It took me a couple spins to warm up to Ingrid Laubrock's Sleeptheif's latest offering "The Madness of Crowds". At first the minimalist grooves on the opening "Extraordinary Popular Delusions" didn't quite click. However, I think it was because I was trying too hard. I was listening and trying to make up words about the music, I was not letting the music just speak for itself.
So, I'm glad I finally relaxed and listened.
The album does start quietly, prepared piano's arpeggiated riffs ricochet off percussive clatters. Laubrock's sax comes in at opportune times, leaving a trail of notes and scattered phrases. By the second tune the phrases are longer and more cohesive and the group's sound begins to coalesce. It is still quiet, with the pianist often stroking the strings inside the piano and the drums applying accents and textures.
At some point, the sounds becomes denser, with the piano playing more lush chords below the saxophones thick melodies.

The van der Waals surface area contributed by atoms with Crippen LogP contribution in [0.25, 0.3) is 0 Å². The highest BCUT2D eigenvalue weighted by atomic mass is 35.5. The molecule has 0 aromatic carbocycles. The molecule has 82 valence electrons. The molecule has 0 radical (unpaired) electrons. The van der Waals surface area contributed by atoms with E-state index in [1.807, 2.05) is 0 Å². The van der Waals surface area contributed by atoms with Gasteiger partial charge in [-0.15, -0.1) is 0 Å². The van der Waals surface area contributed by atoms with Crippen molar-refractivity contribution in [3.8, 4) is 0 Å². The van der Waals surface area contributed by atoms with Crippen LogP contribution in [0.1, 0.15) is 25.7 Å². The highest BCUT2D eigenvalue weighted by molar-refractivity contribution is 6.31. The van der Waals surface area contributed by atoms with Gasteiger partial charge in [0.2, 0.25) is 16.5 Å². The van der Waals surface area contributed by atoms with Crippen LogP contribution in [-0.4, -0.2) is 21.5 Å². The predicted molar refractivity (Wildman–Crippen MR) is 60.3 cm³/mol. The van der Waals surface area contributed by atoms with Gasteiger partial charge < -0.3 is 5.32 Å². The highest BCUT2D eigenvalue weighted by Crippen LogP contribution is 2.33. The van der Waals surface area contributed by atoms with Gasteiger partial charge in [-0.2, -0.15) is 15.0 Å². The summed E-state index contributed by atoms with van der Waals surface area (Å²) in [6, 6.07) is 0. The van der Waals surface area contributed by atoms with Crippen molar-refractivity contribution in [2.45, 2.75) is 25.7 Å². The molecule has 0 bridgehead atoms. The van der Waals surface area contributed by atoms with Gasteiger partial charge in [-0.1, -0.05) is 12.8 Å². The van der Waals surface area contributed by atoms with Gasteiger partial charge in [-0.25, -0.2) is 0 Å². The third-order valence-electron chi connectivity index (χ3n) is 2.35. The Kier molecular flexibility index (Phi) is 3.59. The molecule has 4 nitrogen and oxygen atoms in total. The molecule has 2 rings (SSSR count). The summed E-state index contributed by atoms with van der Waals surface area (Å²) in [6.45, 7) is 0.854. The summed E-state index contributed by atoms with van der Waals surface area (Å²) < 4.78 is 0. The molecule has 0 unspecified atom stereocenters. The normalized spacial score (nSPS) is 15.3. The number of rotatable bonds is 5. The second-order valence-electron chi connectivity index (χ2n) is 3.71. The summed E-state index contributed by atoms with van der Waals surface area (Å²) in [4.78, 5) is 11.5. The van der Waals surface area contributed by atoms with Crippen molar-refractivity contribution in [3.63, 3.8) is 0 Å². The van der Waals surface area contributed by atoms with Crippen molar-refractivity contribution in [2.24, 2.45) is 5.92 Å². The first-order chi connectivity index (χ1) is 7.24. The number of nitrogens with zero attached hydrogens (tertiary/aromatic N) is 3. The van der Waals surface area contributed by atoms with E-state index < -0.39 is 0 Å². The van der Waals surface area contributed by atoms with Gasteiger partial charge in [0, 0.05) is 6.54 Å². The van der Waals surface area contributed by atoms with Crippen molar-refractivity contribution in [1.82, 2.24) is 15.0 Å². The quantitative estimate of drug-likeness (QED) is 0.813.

The sonic density increases as the songs progress, Laubrocks' rich tone intertwines with Liam Noble's piano, while Tom Rainey's drums prod and punctuate. By the tunes "Does Your Mother Know You're Out?" and "Tulipmania" things are in full swing and it's a clattering affair, awash with energy.
Luckily for those of us with downloaded versions, Harry Lachner's liner notes for the album are generously provided by Intakt Records (I really wish all the labels did this). Here is where I learned that the song titles as well as the album's title are drawn from the book "Extraordinary Popular Delusions and the Madness of Crowds." From a review on Amazon we get a little insight into the material: "Charles Mackay's highly recommended 'Extraordinary Popular Delusions And The Madness Of Crowds' was first published in 1841 and studies the psychology of crowds and mass mania throughout history. Mackay included accounts of classic scams, grand-scale madness, and deceptions. Some of these include the Mississippi scheme that swept France in 1720, the South Sea bubble that ruined thousands in England at the same time, and the tulip mania of Holland when fortunes were made and lost on single tulip bulbs."
Seems like pretty intriguing material and perhaps a helpful guide to our own interesting times.
Laubrock's previous Sleepthief album received an review on the site a few years ago, and I think that this new album certainly corroborates the enthusiasm that was expressed then. This excellent group's interplay is intriguing and interesting. I'm glad I took the time to really listen.
© Paul Acquaro